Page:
Africa’s population boom is both danger and opportunity

The biggest problem is jobs. Robots may beat workers to the punch
Image of David Pilling

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Some events, such as the 9/11 terror attacks or Brexit, change the world overnight. Others do so by stealth. Africa’s population explosion is a stealth event.

One of the great structural changes of the coming decades will be the huge relative shift of the global population to Africa. Today more than 1bn people live in Africa, roughly the same as in each of Europe and the Americas. But those continents have stopped growing.

Africa’s population, by contrast, will double to 2bn by 2050. Asia will also add 1bn to reach 5bn — and then stop. Africa will keep going. By 2100, its population could easily have doubled again, according to the United Nations, from which these estimates come. If that is right, at least 4bn of the world’s 11bn people will be African, against just 1bn today.

The precipitous rise owes to the fact that infant mortality has dropped dramatically, and life expectancy, though still low, has improved. Birth rates remain high at about five children per woman (by comparison, Bangladeshi women have, on average, two children each). Until Africa’s fertility rate falls sharply, its population will grow exponentially.

For excitable management consultants, this is a huge “demographic dividend”. McKinsey’s 2010 Lions on the Move study was largely predicated on a theory of economic growth known informally as “just add people”. In management speak, teenagers flooding in their millions into the fields and cities of Africa are “consumers” and “markets”. One does not have to be Thomas Malthus to take a more sceptical view.

The numbers are startling. Africa’s population is young, with a median age of just 20. That compares with 43 in Europe. By 2035, more than half of all new jobseekers will be African. In a 1994 essay, “The Myth of Asia’s Miracle”, Paul Krugman attributed remarkable economic growth not to a productivity surge but to added inputs of labour.

Yet Asia’s successful economies had obvious advantages: high savings, competent civil services and a sense of national identity that is lacking in relatively new African countries thrown together by colonialist cartographers. What was a boon for Asia could be a bomb for Africa.

Africa is a net importer of food. Most farming is for subsistence. In Tanzania, where the population has more than quintupled from 10m at independence to an estimated 55m today, 70 per cent of farmers use nothing more sophisticated than a hoe. Tanzania’s population could double again by 2035. Fortunately, it is fertile and about twice the size of California. Even so, it will have to double food production just to stand still. Disputes over land are intensifying because of the competing demands of peasant and commercial farmers and those of development.

Tanzania is better placed than many. Take drought-stricken Niger, where several million of the 17m inhabitants have only precarious access to food. Women in Niger have, on average, 7.6 babies. The population is expected to triple to 55m by 2050. By 2100, Niger could be one of the 10 most populous countries on earth. (Four of the others are likely to be Nigeria, Ethiopia, Democratic Republic of Congo and Tanzania.) Food security will be paramount.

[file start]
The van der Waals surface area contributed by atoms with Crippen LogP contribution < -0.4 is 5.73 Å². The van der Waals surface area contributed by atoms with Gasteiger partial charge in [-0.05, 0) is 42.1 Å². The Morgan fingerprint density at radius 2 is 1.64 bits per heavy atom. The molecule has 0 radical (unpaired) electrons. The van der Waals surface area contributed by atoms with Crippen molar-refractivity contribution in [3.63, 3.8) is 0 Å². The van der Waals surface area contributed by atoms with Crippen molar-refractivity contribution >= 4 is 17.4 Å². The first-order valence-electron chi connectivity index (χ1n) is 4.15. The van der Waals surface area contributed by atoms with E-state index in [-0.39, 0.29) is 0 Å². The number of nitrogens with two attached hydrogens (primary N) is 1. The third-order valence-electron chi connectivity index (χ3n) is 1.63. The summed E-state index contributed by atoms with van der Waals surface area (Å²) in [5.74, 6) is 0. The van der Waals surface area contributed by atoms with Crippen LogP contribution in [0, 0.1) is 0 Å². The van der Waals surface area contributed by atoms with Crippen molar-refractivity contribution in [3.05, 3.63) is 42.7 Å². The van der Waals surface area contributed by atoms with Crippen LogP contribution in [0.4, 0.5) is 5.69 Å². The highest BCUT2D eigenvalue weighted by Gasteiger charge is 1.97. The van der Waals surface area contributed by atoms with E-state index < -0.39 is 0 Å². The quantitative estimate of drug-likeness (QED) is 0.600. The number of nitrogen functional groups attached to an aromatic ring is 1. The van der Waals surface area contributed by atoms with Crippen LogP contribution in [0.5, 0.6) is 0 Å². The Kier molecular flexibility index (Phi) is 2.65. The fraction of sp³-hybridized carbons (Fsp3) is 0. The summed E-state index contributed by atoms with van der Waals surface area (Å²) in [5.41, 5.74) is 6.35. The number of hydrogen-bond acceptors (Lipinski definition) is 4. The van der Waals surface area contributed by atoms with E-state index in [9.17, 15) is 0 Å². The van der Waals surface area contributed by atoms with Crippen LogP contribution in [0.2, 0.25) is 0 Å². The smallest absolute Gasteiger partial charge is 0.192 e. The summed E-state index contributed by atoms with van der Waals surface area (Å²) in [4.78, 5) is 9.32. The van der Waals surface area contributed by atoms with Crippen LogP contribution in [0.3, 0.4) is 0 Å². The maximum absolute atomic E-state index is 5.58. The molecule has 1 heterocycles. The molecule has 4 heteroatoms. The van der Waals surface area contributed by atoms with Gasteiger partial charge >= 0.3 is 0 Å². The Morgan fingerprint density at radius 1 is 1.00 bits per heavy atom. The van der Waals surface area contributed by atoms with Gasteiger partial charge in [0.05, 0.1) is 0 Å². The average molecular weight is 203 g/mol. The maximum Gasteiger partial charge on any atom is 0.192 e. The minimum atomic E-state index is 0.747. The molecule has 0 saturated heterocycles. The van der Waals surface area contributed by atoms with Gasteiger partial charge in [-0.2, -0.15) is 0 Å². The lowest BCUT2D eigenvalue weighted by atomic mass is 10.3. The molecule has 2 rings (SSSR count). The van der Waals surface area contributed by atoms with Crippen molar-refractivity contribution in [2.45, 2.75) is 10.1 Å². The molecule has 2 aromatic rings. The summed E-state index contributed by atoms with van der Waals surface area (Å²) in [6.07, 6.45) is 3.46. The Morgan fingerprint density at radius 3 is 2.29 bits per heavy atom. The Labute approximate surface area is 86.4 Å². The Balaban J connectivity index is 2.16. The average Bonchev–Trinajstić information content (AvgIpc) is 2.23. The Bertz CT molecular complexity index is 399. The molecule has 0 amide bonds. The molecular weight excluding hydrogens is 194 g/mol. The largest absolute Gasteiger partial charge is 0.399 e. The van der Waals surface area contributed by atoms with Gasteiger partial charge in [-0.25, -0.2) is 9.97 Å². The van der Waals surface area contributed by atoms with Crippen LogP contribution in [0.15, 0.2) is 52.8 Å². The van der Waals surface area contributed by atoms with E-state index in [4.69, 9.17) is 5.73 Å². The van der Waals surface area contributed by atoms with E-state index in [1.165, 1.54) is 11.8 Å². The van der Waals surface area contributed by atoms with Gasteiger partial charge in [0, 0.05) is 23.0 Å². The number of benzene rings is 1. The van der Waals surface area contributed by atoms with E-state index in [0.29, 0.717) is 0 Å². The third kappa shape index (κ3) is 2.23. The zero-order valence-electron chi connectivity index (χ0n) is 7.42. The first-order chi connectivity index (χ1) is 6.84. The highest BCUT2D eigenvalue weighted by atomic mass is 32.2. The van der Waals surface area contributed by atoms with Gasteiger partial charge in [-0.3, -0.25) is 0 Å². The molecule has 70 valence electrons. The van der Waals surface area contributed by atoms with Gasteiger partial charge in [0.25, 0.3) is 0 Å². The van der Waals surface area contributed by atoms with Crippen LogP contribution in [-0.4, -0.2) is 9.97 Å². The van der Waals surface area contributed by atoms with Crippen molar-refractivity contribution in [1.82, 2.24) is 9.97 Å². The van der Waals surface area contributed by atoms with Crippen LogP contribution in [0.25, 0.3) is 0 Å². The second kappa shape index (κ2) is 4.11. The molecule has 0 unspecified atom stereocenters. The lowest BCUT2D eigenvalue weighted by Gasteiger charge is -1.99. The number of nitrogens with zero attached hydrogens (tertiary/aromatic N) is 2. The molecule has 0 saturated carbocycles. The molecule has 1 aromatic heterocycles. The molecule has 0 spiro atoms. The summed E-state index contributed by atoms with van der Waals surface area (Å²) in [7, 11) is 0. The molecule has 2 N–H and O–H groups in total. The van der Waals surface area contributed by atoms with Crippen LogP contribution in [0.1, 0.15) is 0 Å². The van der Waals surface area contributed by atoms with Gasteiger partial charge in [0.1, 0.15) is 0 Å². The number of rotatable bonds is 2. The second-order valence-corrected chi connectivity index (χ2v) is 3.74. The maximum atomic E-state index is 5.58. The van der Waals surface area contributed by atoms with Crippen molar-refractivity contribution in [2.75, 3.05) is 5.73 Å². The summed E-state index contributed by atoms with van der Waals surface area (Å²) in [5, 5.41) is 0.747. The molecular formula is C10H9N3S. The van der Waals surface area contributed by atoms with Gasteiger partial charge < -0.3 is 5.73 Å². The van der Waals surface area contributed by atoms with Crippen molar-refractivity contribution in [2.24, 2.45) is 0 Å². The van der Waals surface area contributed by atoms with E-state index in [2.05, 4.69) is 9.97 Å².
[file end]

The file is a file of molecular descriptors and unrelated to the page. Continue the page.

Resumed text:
Much of the action will take place in cities. In the next 35 years, Africa’s urban population will rise from 470m to 1.3bn, according to the Mo Ibrahim Foundation. In 1960, there were only three African cities with more than 1m people. Today there are 56 and by 2030 there will be nearly 100. Ideally, such cities would be vertical, like many in south-east and north Asia, to maximise creativity, productivity and efficiency. Unfortunately, most are sprawling and unplanned. About half of Africa’s city dwellers live in “informal settlements” like Kibera in Nairobi, one of the largest slums in the world.

The biggest problem can be summed up in one word: jobs. Unlike in Asia, which turned farmers into factory workers, manufacturing may not be enough. Only a few countries, among them Ethiopia, have anything like a coherent industrial policy. Robots may beat African workers to the punch.

Africa’s story will be played out at the level of states and cities. It requires, at a minimum, bringing fertility rates down so that dependency ratios fall. But it will require much more than that: an agricultural revolution, planned cities, tens of millions of formal, taxable jobs, and trustworthy institutions.

It is a tall order. Get it right and Africa could yet be an engine for the world. Get it wrong, and mass migration, terrorism and conflict beckon. It is in the interests not just of Africans, but of the whole world, that Africa grasps this nettle.

david.pilling@ft.com

Letters in response to this column:

A fall in fertility rates will help Africa prosper / From Dr John F May

Unleash Africa’s most creative generation / From Margaret Mliwa

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